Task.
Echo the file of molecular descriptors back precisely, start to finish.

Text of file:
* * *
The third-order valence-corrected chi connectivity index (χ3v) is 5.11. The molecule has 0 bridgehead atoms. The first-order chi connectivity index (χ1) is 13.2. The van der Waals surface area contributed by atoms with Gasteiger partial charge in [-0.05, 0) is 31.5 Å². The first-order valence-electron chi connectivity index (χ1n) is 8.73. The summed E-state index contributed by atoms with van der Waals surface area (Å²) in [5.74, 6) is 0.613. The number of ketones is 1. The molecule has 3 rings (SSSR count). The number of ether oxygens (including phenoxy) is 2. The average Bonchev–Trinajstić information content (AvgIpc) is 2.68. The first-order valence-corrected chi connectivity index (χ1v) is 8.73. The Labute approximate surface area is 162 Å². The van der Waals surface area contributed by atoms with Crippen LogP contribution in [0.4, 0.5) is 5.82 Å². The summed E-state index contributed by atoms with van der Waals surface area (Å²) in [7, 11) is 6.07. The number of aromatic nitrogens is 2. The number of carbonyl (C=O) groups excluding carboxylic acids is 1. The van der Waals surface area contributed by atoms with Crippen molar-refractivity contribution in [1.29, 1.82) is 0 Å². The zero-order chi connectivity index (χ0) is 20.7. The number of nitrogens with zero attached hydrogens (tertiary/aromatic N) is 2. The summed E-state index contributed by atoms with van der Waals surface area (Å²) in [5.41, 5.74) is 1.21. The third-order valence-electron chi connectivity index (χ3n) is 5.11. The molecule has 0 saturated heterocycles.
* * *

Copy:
The third-order valence-corrected chi connectivity index (χ3v) is 5.11. The molecule has 0 bridgehead atoms. The first-order chi connectivity index (χ1) is 13.2. The van der Waals surface area contributed by atoms with Gasteiger partial charge in [-0.05, 0) is 31.5 Å². The first-order valence-electron chi connectivity index (χ1n) is 8.73. The summed E-state index contributed by atoms with van der Waals surface area (Å²) in [5.74, 6) is 0.613. The number of ketones is 1. The molecule has 3 rings (SSSR count). The number of ether oxygens (including phenoxy) is 2. The average Bonchev–Trinajstić information content (AvgIpc) is 2.68. The first-order valence-corrected chi connectivity index (χ1v) is 8.73. The Labute approximate surface area is 162 Å². The van der Waals surface area contributed by atoms with Crippen LogP contribution in [0.4, 0.5) is 5.82 Å². The summed E-state index contributed by atoms with van der Waals surface area (Å²) in [7, 11) is 6.07. The number of aromatic nitrogens is 2. The number of carbonyl (C=O) groups excluding carboxylic acids is 1. The van der Waals surface area contributed by atoms with Crippen molar-refractivity contribution in [1.29, 1.82) is 0 Å². The zero-order chi connectivity index (χ0) is 20.7. The number of nitrogens with zero attached hydrogens (tertiary/aromatic N) is 2. The summed E-state index contributed by atoms with van der Waals surface area (Å²) in [5.41, 5.74) is 1.21. The third-order valence-electron chi connectivity index (χ3n) is 5.11. The molecule has 0 saturated heterocycles.